In today’s Money Morning…China did the Fed a favour before FOMC…the contrarian Business as Usual (BAU) play and the ‘debt is money’ hedge…that doesn’t mean your arms are tied…and more…
Surprise, surprise. Well, the lurch from global share market implosion to modest bullish excitement is in.
Overnight the NASDAQ finished .7% higher, with Facebook, Alphabet, and Apple tacking on .9%, .9%, and .7% respectively.
Tesla managed to tack on 1.3% as well.
Meanwhile, all eyes are on the latest meeting of the Federal Open Market Committee (FOMC).
This is where all the head honchos from the US central bank um and ah over money printing.
The FOMC is like a lovestruck juvenile pulling petals from a daisy, I taper not, I taper?
And the market is up — a classic case of novices opening the market and pros closing it.
It’s also a case of media ‘bear-hype’ fooling you with words when the charts of the major indices tell a different story.
That’s not to say that the Evergrande mess is firmly in the rear-view mirror now. It’s more that the narrative is back to square one — with the Fed now being told by the market to pay up again.
Or maybe it will pay up slightly less this time?
Here’s what to expect from that largely meaningless FOMC.
China did the Fed a favour before FOMC
After a monster rally, there’s a good chance the Fed wanted to put the brakes on the market for a bit.
Luckily the Evergrande problem out of China snuck in a few gnarly red bars, meaning they can be a bit more dovish with their remarks.
Here’s how one commentator in the Australian Financial Review put it:
‘“Think about the following: You have an $US8.5 trillion portfolio at the Fed, it’s buying at $US120 billion extra a month and it’s reinvesting all of the maturing assets,” Levy, chief economist for the US and Asia at Berenberg Capital Markets, told Bloomberg. “What’s the difference to the economy or financial markets if it slows down and buys $US105 billion new a month?”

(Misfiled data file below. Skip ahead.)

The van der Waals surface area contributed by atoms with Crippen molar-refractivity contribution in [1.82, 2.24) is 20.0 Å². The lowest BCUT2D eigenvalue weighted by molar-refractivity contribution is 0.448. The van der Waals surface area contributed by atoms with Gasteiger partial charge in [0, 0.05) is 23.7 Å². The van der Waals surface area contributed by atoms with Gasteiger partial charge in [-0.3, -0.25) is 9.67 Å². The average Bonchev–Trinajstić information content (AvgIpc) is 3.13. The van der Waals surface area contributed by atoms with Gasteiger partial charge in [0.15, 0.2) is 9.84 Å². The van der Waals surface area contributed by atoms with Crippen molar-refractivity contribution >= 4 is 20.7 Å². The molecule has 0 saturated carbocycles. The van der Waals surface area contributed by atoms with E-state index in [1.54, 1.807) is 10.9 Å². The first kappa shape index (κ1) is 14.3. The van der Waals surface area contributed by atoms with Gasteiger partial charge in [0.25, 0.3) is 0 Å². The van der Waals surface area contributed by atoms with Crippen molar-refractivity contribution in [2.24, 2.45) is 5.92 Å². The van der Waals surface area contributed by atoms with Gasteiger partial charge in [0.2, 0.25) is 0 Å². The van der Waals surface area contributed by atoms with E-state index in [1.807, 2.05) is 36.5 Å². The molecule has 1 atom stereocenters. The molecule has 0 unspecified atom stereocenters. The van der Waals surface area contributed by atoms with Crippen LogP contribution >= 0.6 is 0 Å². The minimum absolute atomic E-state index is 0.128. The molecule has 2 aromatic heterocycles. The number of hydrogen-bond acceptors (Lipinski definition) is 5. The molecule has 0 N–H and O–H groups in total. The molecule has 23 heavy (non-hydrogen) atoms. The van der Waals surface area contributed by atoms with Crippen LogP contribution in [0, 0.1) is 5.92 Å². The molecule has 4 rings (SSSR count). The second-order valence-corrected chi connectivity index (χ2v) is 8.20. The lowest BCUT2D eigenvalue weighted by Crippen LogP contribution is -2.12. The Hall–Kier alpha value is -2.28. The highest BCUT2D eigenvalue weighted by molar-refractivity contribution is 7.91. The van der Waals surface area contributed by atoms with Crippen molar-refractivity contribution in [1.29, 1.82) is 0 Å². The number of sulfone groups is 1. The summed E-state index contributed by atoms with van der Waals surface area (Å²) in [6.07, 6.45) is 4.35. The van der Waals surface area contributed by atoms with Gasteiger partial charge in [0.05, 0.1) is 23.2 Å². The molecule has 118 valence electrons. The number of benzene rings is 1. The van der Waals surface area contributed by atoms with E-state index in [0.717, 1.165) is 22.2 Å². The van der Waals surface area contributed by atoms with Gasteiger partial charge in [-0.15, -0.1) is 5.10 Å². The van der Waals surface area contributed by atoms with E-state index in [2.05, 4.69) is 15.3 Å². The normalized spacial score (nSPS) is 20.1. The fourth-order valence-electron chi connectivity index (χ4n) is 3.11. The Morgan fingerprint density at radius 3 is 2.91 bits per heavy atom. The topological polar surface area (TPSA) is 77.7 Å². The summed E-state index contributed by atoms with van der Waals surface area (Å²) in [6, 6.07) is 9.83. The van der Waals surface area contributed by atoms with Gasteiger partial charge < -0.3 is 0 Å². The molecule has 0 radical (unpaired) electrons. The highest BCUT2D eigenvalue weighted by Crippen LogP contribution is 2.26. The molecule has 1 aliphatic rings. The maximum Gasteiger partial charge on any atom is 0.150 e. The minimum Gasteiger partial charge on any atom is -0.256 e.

‘He added, “It has no impact on the economy.”
‘Levy pointed out that Fed chairman Jerome Powell has said that tapering won’t affect when the central bank would consider raising interest rates.
‘“You could have an announcement” of Fed tapering, “and bond yields will go up a little bit”, Levy noted. “But they are already ridiculously low, so it really shouldn’t have much of an impact at all.’
I’m with you, Mr Levy.
A modest reduction in the rate of bond purchases should have limited impact.
It’s analogous to the Fed blowing a huge hole in the Hoover dam (holding back a flood of money) then plugging up the gaping hole just a little bit.
It doesn’t matter. Every corner of the market is already drenched in money.
And there’s more fiscal (government) stimulus to come.
So what’s the play for investors in this environment?
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The contrarian Business as Usual (BAU) play and the ‘debt is money’ hedge
A few days where it’s a ‘sea of red’ on the small-cap watchlist is not out of the ordinary.
The number of down days doesn’t matter too much, but if those down days are sharp and persistent, then you have a real risk-off move.
So with this in mind, it may now be a case of looking to back the contrarian Business as Usual (BAU) companies.
For example, there’s a myriad of exciting small-caps out there which you could trade using Ryan Dinse’s proprietary momentum indicator.
Obvious editor’s note: Small-caps are notoriously risky. You may lose part or all of your capital.
You could also look to hedge against the ‘debt is money, and money is debt’ system that we’re working within.
Evergrande is a smokescreen for the first cracks appearing in a system that was built on centralised lending books.
Check out these old codgers getting their clip of a loan in the 14th century:
The system worked fine for seven centuries, until around 2008.
Post-GFC, a few wise heads figured out that the system was rigged.
Yes, I’m saying you need to think about holding at least some crypto.
And it’s fine to be a bit confused by this emerging and notoriously volatile part of the market.
But that doesn’t mean your arms are tied.
For guidance, definitely check out Ryan Dinse and Greg Canavan’s New Money Investor service.
Just a little bit tucked away in the right places could put you in a much better spot should the monetary system start to unravel.
For Money Morning
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